Eid: The short, single-syllable word conjures up a variety of feelings and memories for Muslims. Maybe it’s waking up to the sound of frying samosas or the comfort of bean pie, maybe it’s the pleasure of putting on a new outfit for Eid prayers, or maybe it’s the gift-giving and holiday parties to come that day. Whatever it may be, for those who cherish this day of celebration, the emotional responses may be summed up in another short and sweet word: joy. The anthology will also include a poem, graphic-novel chapter, and spot illustrations.

The full list of Once Upon an Eid contributors include: G. Willow Wilson (Alif the Unseen, Ms. Marvel), Hena Khan (Amina’s Voice, Under My Hijab), N. H. Senzai (Shooting Kabul, Escape from Aleppo), Hanna Alkaf (The Weight of Our Sky), Rukhsana Khan (Big Red Lollipop), Randa Abdel-Fattah (Does My Head Look Big in This?), Ashley Franklin (Not Quite Snow White), Jamilah Thompkins-Bigelow (Mommy’s Khimar), Candice Montgomery (Home and Away, By Any Means Necessary), Huda Al-Marashi (First Comes Marriage), Ayesha Mattu, Asmaa Hussein, and Sara Alfageeh.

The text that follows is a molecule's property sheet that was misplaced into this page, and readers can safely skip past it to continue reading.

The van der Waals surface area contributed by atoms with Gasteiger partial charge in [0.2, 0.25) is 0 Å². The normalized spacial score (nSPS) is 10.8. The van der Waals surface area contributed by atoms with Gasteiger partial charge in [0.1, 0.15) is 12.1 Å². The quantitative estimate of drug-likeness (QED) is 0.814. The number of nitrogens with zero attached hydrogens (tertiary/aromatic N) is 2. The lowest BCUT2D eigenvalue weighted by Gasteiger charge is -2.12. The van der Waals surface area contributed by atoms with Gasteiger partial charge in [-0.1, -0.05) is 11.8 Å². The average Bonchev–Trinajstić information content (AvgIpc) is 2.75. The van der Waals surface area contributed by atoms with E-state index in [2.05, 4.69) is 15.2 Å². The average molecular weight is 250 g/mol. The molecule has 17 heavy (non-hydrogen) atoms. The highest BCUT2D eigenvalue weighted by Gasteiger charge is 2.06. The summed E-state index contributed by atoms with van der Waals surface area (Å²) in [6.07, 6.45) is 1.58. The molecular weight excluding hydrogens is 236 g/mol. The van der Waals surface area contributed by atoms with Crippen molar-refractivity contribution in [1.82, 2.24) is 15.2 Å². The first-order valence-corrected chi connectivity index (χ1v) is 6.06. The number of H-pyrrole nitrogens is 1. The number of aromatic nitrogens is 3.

The Guilty Feminist by Deborah Frances-White

I love her podcast, I love her humour and therefore I expect to love her book. This is the only non-fiction book I have on this list but I think its a worthy position.

Synopsis:

In 2015 I described myself as ‘guilty feminist’ for the first time. My goals were noble but my concerns were trivial. I desperately wanted to close the pay gap, but I also wanted to look good sitting down naked.

From inclusion to the secret autonomy in rom-coms, from effective activism to what poker can tell us about power structures, Deborah explores what it means to be a twenty-first-century feminist, and encourages us to make the world better for everyone.

The book also includes exclusive interviews with performers, activists and thinkers – Jessamyn Stanley, Zoe Coombs Marr, Susan Wokoma, Bisha K. Ali, Reubs Walsh, Becca Bunce, Amika George, Mo Mansfied and Leyla Hussein – plus a piece from Hannah Gadsby.


What do you think?

Do you have any of these on your TBR or did you add some to it now? Sorry not sorry 🙂

Let me know!

5 thoughts on “#SixForSunday – 19th April 2020 – 6 Books from your TBR that you predict will be 5*